If you’re just starting out fishing… congratulations! It’s likely that you’re opening the door to a lifetime of unique sights, places, experiences and friendships that you would otherwise never have had. You may also be coming to understand the truly massive range of equipment out there at your disposal? We’ve written this section to try to reduce some of the noise and point you in the right direction. We’ll be discussing what fishing rods beginners should avoid, what rods we recommend and what, in our view, are some of the best beginner fishing rods on the market.
One thing you probably want to avoid when you’re starting any new sport or pastime, is spending too much money before you know whether or not it’s something you’re going to continue doing. Most people wouldn’t buy a sailing boat before they were pretty sure they would be sailing it for years to come, and the same should be true of fishing tackle. What’s more, there are so many different types of fishing – each with its own specific rods, reels and accessories – that you could easily find yourself spending a lot of money, very quickly, only to realise that you actually preferred another kind of fishing, for which you needed an altogether different selection of tackle.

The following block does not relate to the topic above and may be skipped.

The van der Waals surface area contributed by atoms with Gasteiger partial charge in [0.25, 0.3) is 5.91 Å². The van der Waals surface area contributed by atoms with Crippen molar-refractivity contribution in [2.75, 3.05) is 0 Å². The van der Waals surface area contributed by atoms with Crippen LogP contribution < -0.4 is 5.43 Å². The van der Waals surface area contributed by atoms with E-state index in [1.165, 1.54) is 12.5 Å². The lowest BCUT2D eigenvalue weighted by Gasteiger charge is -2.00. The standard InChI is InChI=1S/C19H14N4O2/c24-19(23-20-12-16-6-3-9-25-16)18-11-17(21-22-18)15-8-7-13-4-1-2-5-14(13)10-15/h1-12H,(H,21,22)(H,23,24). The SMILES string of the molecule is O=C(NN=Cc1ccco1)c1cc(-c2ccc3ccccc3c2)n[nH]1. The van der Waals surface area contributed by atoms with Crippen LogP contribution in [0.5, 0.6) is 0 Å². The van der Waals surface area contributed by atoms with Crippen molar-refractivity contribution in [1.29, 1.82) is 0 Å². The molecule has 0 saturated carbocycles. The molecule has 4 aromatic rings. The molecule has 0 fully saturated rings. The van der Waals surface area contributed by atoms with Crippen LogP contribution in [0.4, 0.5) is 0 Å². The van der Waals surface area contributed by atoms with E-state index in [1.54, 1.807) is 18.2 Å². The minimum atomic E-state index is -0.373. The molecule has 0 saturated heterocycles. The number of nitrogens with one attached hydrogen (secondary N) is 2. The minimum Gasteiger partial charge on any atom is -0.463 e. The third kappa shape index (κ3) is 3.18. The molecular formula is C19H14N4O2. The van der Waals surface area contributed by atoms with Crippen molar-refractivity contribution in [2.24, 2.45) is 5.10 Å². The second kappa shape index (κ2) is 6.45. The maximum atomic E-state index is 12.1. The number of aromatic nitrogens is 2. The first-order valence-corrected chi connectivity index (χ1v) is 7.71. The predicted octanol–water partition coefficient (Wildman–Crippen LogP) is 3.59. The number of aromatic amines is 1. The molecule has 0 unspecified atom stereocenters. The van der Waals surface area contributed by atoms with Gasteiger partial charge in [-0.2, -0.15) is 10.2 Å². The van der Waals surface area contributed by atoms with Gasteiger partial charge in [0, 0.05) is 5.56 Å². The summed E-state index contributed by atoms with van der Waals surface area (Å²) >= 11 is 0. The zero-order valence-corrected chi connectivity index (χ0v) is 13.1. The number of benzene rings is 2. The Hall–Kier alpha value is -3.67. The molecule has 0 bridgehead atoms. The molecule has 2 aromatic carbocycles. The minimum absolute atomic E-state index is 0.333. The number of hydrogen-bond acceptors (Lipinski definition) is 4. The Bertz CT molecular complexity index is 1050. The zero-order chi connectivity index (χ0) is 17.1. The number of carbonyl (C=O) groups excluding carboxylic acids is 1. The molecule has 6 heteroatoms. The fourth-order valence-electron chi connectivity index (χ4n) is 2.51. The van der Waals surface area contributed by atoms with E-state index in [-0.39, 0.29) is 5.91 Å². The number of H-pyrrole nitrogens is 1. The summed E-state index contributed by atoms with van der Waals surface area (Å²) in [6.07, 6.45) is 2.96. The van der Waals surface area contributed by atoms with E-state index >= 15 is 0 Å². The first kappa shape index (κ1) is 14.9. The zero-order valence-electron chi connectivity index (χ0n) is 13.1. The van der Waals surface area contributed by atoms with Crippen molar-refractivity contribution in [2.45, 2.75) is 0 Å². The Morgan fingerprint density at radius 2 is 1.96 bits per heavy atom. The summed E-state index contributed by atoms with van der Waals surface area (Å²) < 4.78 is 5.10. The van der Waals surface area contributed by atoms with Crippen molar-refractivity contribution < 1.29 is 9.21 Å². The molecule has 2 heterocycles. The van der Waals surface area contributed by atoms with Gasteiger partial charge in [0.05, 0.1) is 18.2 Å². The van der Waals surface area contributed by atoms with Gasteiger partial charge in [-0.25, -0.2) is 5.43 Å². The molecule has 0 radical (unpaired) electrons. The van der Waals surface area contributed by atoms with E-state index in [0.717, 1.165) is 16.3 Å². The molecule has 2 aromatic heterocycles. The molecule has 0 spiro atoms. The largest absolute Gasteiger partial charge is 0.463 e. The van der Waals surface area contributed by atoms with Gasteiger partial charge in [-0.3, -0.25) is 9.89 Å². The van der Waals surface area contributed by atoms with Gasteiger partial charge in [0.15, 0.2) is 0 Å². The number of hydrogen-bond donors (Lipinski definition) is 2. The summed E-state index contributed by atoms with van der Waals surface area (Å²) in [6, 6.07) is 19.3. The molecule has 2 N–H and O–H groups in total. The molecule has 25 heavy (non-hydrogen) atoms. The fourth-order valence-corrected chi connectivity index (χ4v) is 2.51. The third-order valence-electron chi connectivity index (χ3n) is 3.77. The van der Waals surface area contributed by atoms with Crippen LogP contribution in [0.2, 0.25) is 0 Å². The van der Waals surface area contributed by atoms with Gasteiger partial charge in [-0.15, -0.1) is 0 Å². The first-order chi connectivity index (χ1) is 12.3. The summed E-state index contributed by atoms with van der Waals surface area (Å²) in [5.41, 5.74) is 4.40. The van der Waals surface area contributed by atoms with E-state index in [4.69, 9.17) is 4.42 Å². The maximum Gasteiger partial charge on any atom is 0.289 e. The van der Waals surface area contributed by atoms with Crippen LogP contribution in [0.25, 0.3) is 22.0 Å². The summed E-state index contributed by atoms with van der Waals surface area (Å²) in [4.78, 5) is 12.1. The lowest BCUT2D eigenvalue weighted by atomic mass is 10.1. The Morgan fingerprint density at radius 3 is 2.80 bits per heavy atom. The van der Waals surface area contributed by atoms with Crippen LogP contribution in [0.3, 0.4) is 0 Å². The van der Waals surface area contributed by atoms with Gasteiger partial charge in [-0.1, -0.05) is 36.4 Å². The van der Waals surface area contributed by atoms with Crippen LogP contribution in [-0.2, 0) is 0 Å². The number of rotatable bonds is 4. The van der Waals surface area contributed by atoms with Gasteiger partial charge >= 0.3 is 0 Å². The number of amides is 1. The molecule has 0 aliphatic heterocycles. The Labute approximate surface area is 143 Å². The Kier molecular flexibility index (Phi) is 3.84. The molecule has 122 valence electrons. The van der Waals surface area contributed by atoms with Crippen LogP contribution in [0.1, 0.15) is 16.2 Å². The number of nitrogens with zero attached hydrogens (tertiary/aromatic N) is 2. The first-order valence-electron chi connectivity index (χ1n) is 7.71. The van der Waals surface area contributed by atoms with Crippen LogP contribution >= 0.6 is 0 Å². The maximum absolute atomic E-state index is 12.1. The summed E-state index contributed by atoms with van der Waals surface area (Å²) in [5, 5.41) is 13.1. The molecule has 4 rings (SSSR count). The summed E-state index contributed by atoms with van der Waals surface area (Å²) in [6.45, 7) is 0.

What fishing rods should a beginner avoid?
Well, let’s start with what is NOT the best fishing rod for a beginner. For starters, let’s rule out fly fishing. Any kind of angling that takes weeks, months or even years simply to master the art of casting is probably not a great place for beginners to kick off their new hobby. Don’t get me wrong – fly fishing is one of the most rewarding types of angling there is, but it can also be one of the most frustrating. So, no fly fishing rods.